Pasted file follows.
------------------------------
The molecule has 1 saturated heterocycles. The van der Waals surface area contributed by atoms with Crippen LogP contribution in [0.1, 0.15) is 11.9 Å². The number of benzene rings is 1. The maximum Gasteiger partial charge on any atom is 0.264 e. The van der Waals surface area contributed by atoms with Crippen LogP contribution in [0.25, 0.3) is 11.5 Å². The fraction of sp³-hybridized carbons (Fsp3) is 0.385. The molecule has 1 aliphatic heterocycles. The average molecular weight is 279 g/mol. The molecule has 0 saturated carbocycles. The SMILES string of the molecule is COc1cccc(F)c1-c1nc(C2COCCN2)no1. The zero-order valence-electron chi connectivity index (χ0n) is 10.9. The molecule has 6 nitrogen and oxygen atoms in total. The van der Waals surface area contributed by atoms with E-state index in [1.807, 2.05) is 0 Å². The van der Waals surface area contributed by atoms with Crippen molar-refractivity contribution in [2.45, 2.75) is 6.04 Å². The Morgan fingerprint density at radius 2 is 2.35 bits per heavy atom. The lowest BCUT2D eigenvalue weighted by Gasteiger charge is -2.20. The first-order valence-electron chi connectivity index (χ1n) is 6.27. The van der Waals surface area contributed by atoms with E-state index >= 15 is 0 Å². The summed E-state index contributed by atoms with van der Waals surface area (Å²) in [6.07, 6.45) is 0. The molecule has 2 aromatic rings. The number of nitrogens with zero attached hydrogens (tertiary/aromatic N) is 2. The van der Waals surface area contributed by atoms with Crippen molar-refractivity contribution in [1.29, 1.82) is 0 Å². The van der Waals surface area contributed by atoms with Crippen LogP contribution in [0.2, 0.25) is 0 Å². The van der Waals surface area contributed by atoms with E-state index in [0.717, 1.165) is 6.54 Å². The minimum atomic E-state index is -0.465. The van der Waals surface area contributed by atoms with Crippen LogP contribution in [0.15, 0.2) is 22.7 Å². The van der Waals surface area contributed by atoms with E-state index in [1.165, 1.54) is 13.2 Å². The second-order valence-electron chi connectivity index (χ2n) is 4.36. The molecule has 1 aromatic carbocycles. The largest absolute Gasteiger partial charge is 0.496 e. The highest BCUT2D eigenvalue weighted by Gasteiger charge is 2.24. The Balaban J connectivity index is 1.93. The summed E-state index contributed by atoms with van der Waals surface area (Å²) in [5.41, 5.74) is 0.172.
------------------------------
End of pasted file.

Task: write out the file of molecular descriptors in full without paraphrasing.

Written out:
The molecule has 1 saturated heterocycles. The van der Waals surface area contributed by atoms with Crippen LogP contribution in [0.1, 0.15) is 11.9 Å². The number of benzene rings is 1. The maximum Gasteiger partial charge on any atom is 0.264 e. The van der Waals surface area contributed by atoms with Crippen LogP contribution in [0.25, 0.3) is 11.5 Å². The fraction of sp³-hybridized carbons (Fsp3) is 0.385. The molecule has 1 aliphatic heterocycles. The average molecular weight is 279 g/mol. The molecule has 0 saturated carbocycles. The SMILES string of the molecule is COc1cccc(F)c1-c1nc(C2COCCN2)no1. The zero-order valence-electron chi connectivity index (χ0n) is 10.9. The molecule has 6 nitrogen and oxygen atoms in total. The van der Waals surface area contributed by atoms with E-state index in [1.807, 2.05) is 0 Å². The van der Waals surface area contributed by atoms with Crippen molar-refractivity contribution in [2.45, 2.75) is 6.04 Å². The Morgan fingerprint density at radius 2 is 2.35 bits per heavy atom. The lowest BCUT2D eigenvalue weighted by Gasteiger charge is -2.20. The first-order valence-electron chi connectivity index (χ1n) is 6.27. The van der Waals surface area contributed by atoms with E-state index >= 15 is 0 Å². The summed E-state index contributed by atoms with van der Waals surface area (Å²) in [6.07, 6.45) is 0. The molecule has 2 aromatic rings. The number of nitrogens with zero attached hydrogens (tertiary/aromatic N) is 2. The van der Waals surface area contributed by atoms with Crippen molar-refractivity contribution in [1.29, 1.82) is 0 Å². The van der Waals surface area contributed by atoms with Crippen LogP contribution in [0.2, 0.25) is 0 Å². The van der Waals surface area contributed by atoms with E-state index in [0.717, 1.165) is 6.54 Å². The minimum atomic E-state index is -0.465. The van der Waals surface area contributed by atoms with Crippen LogP contribution in [0.15, 0.2) is 22.7 Å². The van der Waals surface area contributed by atoms with E-state index in [1.165, 1.54) is 13.2 Å². The second-order valence-electron chi connectivity index (χ2n) is 4.36. The molecule has 1 aromatic carbocycles. The largest absolute Gasteiger partial charge is 0.496 e. The highest BCUT2D eigenvalue weighted by Gasteiger charge is 2.24. The Balaban J connectivity index is 1.93. The summed E-state index contributed by atoms with van der Waals surface area (Å²) in [5.41, 5.74) is 0.172.